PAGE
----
With record high gas prices, is flying now cheaper than driving?
Given the record high gas prices, is it now cheaper to fly than to drive for long distance road trips?
NPR recently analyzed the cost of a typical family road trip by plane, train, bus and automobile. The conclusion: Driving is still the cheapest way to travel and will remain so until gas prices go up to $15 per gallon.
NPR used the example of a one-way trip for a family of four traveling from D.C. to Boston. Here's the breakdown:
|Means of Travel
|Train via Amtrak||$500|
|Bus via Greyhound||$325|
|Driving with current gas prices of $3.20 / gallon
Driving if gas is $10/gallon
|Driving if gas is $15/gallon||$355|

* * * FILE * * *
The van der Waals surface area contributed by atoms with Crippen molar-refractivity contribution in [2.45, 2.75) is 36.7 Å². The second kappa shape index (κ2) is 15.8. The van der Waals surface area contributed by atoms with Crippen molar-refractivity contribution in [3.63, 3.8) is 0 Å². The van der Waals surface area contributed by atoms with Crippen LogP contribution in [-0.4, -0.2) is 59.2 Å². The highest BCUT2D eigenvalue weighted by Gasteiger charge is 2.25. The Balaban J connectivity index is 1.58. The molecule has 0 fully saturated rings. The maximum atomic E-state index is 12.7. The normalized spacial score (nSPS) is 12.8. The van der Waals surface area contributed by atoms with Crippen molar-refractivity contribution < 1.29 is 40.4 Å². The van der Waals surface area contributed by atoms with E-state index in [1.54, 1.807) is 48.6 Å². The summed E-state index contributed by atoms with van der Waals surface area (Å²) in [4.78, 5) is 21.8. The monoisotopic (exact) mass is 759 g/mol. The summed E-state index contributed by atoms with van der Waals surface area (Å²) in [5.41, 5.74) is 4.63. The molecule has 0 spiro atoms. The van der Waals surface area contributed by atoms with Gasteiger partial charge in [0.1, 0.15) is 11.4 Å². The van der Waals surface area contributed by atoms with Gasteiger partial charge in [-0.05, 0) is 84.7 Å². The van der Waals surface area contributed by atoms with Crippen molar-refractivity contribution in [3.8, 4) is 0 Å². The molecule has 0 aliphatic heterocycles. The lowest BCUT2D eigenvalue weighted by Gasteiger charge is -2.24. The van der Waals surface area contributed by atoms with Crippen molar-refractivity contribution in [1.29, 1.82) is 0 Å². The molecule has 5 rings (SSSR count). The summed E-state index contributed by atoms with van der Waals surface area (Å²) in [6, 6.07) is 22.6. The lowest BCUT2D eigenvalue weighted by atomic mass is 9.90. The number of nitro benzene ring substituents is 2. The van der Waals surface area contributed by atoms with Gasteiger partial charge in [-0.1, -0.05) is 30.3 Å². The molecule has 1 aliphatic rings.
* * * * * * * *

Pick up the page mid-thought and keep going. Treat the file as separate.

You can listen to the NPR story here. I couldn't find the transcript for the show. But I did take some detailed notes for those of you who are interested in how NPR reached their conclusions.
- Coach tickets ($260) + cab fare ($90 to $140) = roughly $400
- Coach tickets ($472) + cab fare ($25) = roughly $500
- Cab fare assumed to be cheaper as compared to flying because Amtrak station is more likely to be closer to final destination.
- Tickets ($300) + cab fare ($25) = roughly $325
- Cost of gas at $3.20 per gallon ($70.40) + tolls ($25.60) = roughly $100
- Assumes trip is 453 miles, 22 gallons of fuel is used, and car gets 20 miles per gallon.
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